THE DIAMOND MEDALLION
As our story opens, Samantha Moon has two major problems, one professional and one personal. The professional problem ensues from being hired by a distraught husband whose wife disappeared three weeks prior. Now, spousal disappearances are relatively common compared to other potential tragedies, but this woman disappeared from a Starbucks. She went in, she ordered, she headed toward the bathroom and then was never seen again. The surveillance tape clearly shows her entering the store but it never shows her leaving, not by any entrance or window. The woman has fine and truly disappeared, as in “Beam me up, Scotty” disappeared.
The personal problem is far nastier, however. The demon inside Sam, the entity that makes her a vampire, is getting stronger every day. The demon’s thoughts are coming through more often and it is getting harder for Sam to distinguish between her own ideas and those of the demon. Sam is beginning to enjoy the taste of the animal blood she used to despise. She finds herself evaluating people as potential straight-from-the-vein sources of nutrition. And she no longer abhors the sight of death. In fact, she’s beginning to think that violent death is normal.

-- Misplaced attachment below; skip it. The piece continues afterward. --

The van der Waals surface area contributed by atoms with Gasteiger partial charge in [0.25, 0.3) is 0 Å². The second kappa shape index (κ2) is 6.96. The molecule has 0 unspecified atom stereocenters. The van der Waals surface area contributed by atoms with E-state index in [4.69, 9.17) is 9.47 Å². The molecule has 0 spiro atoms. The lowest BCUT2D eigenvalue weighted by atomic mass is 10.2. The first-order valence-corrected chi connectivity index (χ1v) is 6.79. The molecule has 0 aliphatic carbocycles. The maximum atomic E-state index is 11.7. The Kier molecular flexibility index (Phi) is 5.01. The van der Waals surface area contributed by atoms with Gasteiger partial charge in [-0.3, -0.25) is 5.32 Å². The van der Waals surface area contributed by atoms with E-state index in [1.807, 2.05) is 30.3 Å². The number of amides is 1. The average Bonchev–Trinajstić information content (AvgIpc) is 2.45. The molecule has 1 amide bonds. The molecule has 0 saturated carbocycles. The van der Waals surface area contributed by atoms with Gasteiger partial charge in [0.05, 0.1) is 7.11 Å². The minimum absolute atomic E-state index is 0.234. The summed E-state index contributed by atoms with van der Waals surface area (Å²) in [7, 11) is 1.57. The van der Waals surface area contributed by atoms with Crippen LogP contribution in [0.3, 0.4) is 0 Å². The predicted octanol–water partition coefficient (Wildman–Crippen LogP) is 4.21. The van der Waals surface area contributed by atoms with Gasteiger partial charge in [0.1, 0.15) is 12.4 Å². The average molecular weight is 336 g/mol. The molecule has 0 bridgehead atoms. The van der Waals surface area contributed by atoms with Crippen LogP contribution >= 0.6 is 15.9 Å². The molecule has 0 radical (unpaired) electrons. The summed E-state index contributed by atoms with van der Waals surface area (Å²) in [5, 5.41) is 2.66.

Sam knows that she has to retrieve the Diamond Medallion soon. She knows that she is only one slip-up, one crack in the armor, from losing her soul completely to the demon. Activating the medallion will force the demon from her body, will negate the need for drinking blood, and yet will allow Sam to retain all her other vampire skills and her immortality. And Sam has learned that Fang is the only person who knows where the medallion is located. Oh, joy!
J. R. Rain stated earlier this year that “Vampire Sun” would be the final entry in the Samantha Moon series. He has since rescinded that decision, with several more entries now in the works. However, had this actually been the final book, it would have been a fine last hurrah. This novella brings together all the major themes from previous times – her work, her resident demon, the four medallions, her guardian angel, the Librarian, Fang, and Talos (the bat creature). Her children are still struggling with their grief over the recent murder of their father. Her son’s super-human strength is still growing. And then there’s Kingsley.
Each of these plot lines is resolved satisfactorily, if not perfectly, by the end of the story. As stated previously, Rain intended it to be the last. But apparently, those imperfections provided Rain with a jumping-off point for yet another story arc. And, of course, as long as there is life, there is always another tale to tell.
Cover Art From Goodreads